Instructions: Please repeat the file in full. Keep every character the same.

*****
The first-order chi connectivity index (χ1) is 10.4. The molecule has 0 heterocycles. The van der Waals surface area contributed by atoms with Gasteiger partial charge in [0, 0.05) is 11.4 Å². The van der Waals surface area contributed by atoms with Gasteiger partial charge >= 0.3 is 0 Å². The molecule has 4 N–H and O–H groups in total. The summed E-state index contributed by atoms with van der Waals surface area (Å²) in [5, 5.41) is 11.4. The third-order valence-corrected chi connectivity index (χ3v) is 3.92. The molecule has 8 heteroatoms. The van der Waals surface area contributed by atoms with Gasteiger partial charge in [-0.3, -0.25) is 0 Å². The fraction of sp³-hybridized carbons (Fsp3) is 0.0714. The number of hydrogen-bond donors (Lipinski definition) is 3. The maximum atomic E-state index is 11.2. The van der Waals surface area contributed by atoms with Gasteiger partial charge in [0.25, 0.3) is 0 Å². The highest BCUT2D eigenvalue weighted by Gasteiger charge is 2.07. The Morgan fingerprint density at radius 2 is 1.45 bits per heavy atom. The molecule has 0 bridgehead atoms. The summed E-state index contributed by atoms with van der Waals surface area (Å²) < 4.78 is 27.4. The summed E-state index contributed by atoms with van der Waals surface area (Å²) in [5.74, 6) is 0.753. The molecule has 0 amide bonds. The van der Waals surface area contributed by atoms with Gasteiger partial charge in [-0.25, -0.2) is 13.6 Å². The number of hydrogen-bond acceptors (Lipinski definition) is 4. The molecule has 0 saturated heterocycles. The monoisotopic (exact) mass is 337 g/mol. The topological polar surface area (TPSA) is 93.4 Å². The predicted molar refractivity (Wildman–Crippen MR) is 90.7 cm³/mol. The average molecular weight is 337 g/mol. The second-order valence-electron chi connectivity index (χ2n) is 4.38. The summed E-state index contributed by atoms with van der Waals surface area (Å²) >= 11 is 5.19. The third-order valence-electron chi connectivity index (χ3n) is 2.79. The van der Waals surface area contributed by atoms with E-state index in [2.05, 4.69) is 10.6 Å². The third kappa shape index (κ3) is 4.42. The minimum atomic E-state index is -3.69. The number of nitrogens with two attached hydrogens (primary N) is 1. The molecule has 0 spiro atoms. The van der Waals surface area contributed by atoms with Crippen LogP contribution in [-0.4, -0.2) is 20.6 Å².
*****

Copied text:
The first-order chi connectivity index (χ1) is 10.4. The molecule has 0 heterocycles. The van der Waals surface area contributed by atoms with Gasteiger partial charge in [0, 0.05) is 11.4 Å². The van der Waals surface area contributed by atoms with Gasteiger partial charge >= 0.3 is 0 Å². The molecule has 4 N–H and O–H groups in total. The summed E-state index contributed by atoms with van der Waals surface area (Å²) in [5, 5.41) is 11.4. The third-order valence-corrected chi connectivity index (χ3v) is 3.92. The molecule has 8 heteroatoms. The van der Waals surface area contributed by atoms with Gasteiger partial charge in [-0.3, -0.25) is 0 Å². The fraction of sp³-hybridized carbons (Fsp3) is 0.0714. The number of hydrogen-bond donors (Lipinski definition) is 3. The maximum atomic E-state index is 11.2. The van der Waals surface area contributed by atoms with Gasteiger partial charge in [0.25, 0.3) is 0 Å². The highest BCUT2D eigenvalue weighted by Gasteiger charge is 2.07. The Morgan fingerprint density at radius 2 is 1.45 bits per heavy atom. The molecule has 0 bridgehead atoms. The summed E-state index contributed by atoms with van der Waals surface area (Å²) < 4.78 is 27.4. The summed E-state index contributed by atoms with van der Waals surface area (Å²) in [5.74, 6) is 0.753. The molecule has 0 amide bonds. The van der Waals surface area contributed by atoms with Gasteiger partial charge in [-0.25, -0.2) is 13.6 Å². The number of hydrogen-bond acceptors (Lipinski definition) is 4. The molecule has 0 saturated heterocycles. The monoisotopic (exact) mass is 337 g/mol. The topological polar surface area (TPSA) is 93.4 Å². The predicted molar refractivity (Wildman–Crippen MR) is 90.7 cm³/mol. The average molecular weight is 337 g/mol. The second-order valence-electron chi connectivity index (χ2n) is 4.38. The summed E-state index contributed by atoms with van der Waals surface area (Å²) >= 11 is 5.19. The third-order valence-electron chi connectivity index (χ3n) is 2.79. The van der Waals surface area contributed by atoms with E-state index in [2.05, 4.69) is 10.6 Å². The third kappa shape index (κ3) is 4.42. The minimum atomic E-state index is -3.69. The number of nitrogens with two attached hydrogens (primary N) is 1. The molecule has 0 spiro atoms. The van der Waals surface area contributed by atoms with Crippen LogP contribution in [-0.4, -0.2) is 20.6 Å².